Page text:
Google-Free Wednesday — Similar Pages & Link Searches

Lately, Google has begun eliminating as much search functionality as they can.  One of their recent efforts is the revamped advanced search page.  If you don’t think so, then just try to find the advanced search page on your own, I dare you.  Did you find it?

Evidently Google thinks you aren’t smart enough to use such advanced stuff.  If you really want to find the advanced search page you have to start your search first and then go all the way to the bottom of the SIRP where you will find a link to advanced search.

Under the guise of “people don’t use it”, the similar pages and links to a specific page (backlinks) options have been removed.  Now why would anybody want those nasty things anyway?

Similar Pages

Similar pages now have to be searched using SimilarPages.com and WhoIsLike.it.  This type of search is important to the expert searcher to develop search syntax and to find other players in a given market. The Google search syntax related:www.ConfidentialResource.com is most often a poor substitute for the above search engines.

Backlinks

To find the sites linking to a particular page you have to do it in the main search box using the Google search syntax,  link:ConfidentialResource.com.  Google’s link command isn’t very useful because Google collects so few backlinks. Bing is no help with backlinks. Yahoo closed its Site Explorer some time ago.  It might seem like searching backlinks is now limited to the scant Google results or nothing if you don’t have SEO tools on hand. Fortunately, that is not true.

Blekko Backlinks to the Rescue

Blekko is an excellent alternative for finding backlinks.

The search syntax is to use their slashtags /links or /domainlinks with a URL or domain name. The /links slashtag will find pages that link to a particular page whereas the /domainlinks slashtag finds all inbound links to a particular site.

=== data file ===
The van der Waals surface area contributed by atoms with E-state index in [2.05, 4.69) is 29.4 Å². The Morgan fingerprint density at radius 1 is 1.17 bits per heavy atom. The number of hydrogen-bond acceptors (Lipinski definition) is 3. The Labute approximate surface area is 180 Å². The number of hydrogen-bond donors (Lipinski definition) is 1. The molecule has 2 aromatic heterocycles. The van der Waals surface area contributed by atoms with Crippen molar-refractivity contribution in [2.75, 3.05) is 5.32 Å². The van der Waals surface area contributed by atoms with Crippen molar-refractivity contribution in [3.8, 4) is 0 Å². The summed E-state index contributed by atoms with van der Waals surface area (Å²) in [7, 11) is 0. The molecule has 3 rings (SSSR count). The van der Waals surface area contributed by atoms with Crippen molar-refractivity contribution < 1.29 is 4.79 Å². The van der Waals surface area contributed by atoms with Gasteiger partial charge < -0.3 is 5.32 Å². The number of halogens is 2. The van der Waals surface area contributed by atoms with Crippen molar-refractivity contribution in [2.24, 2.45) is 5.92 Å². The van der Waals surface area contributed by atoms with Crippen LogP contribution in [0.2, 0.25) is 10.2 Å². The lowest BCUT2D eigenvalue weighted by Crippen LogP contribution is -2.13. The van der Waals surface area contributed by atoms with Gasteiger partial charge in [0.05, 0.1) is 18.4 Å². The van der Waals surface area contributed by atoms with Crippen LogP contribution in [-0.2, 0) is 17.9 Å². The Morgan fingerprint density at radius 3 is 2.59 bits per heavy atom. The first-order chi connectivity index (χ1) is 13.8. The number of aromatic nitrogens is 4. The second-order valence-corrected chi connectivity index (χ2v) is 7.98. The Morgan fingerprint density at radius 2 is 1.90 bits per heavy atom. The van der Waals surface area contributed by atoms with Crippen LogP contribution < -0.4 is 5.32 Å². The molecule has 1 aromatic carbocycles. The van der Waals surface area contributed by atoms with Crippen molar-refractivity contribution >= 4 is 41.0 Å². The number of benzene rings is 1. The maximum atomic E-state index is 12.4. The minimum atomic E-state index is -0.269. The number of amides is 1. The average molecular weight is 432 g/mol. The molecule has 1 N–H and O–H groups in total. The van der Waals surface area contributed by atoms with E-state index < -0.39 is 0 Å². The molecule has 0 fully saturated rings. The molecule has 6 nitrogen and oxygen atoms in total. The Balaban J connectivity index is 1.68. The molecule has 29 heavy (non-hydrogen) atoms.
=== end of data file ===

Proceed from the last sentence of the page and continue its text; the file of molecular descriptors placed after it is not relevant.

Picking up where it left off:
The second route is via your search results. At the end of each search result is a downwards pointing arrow labelled SEO. Click on this and select links from the pop-up box. This creates a /links search syntax for the page given in the search result.

ReverseInternet.com Backlinks

We have also used ReverseInternet.com successfully. Search by the domain name, then select [backlinks] next to the domain name in the resulting table.  At the top right of the backlinks table, select External Only: On to get the external backlinks.

 

Stealth Search for Google-free Wednesday

Stealth Search Engine

When I first looked at this search engine on 29 Oct 11, its ‘about’ and ‘privacy policy’ pages looked suspiciously like what was on another search engine’s ‘about’ pages. Worst of all, it didn’t find any results when I searched for my name.  That was in the first days of November 2011, today this thing is working much better and the about pages have been rewritten, but still confusing in places. However, I am not sure I would trust the results or the privacy features yet.

Given the scale of the improvements I have seen in less than one month, this is a search engine I will keep tabs on. For example, in their @UseStealth Twitter feed they say, “we don’t pass info through http refferer”, if this is true, then this will become one of my search tools.  The news search returned good results from an interesting assortment of sources during my tests today. The video search only seems to search Google and YouTube and the image searches return poor results compared to other, larger search engines.

 

DuckDuckGo

Google-Free Wednesday

Our Google-Free Wednesdays create familiarity with the new, specialised, and often more relevant search engines.  Its been a while since I have come across a  a new and worthy candidate for this honor. Today, the honor goes to DuckDuckGo (DDG).

DuckDuckGo

I like this search engine because it eliminates a lot of the spam sites that have twisted and manipulated the Google results lately.  I have previously written about encrypted search engines like Scroogle Scraper and the Encryped Google search.

DDG goes further to protect your privacy. If properly set-up, DDG (Redirect setting) doesn’t send your search terms in the HTTP referrer header to the sites you click on. Your search terms may reveal your interest to the sites you visit and this may compromise an investigation.  It also uses a version of the HTTPS Everywhere FireFox add-on for its secure site connection. However, to ensure your first search is secure you may have to first enter a “dummy” search to get to HTTPS version.

DuckDuckGo also operates a Tor exit enclave, which means you can get end to end anonymous and encrypted searching by using Tor & DDG together. That means if you’re on Tor, and you access DDG, you’ll likely exit through the DDG relay and get service much faster. Tor can be slow, but this should speed it up a bit if you’re searching using DDG. Only DDG traffic exits from the DDG relay.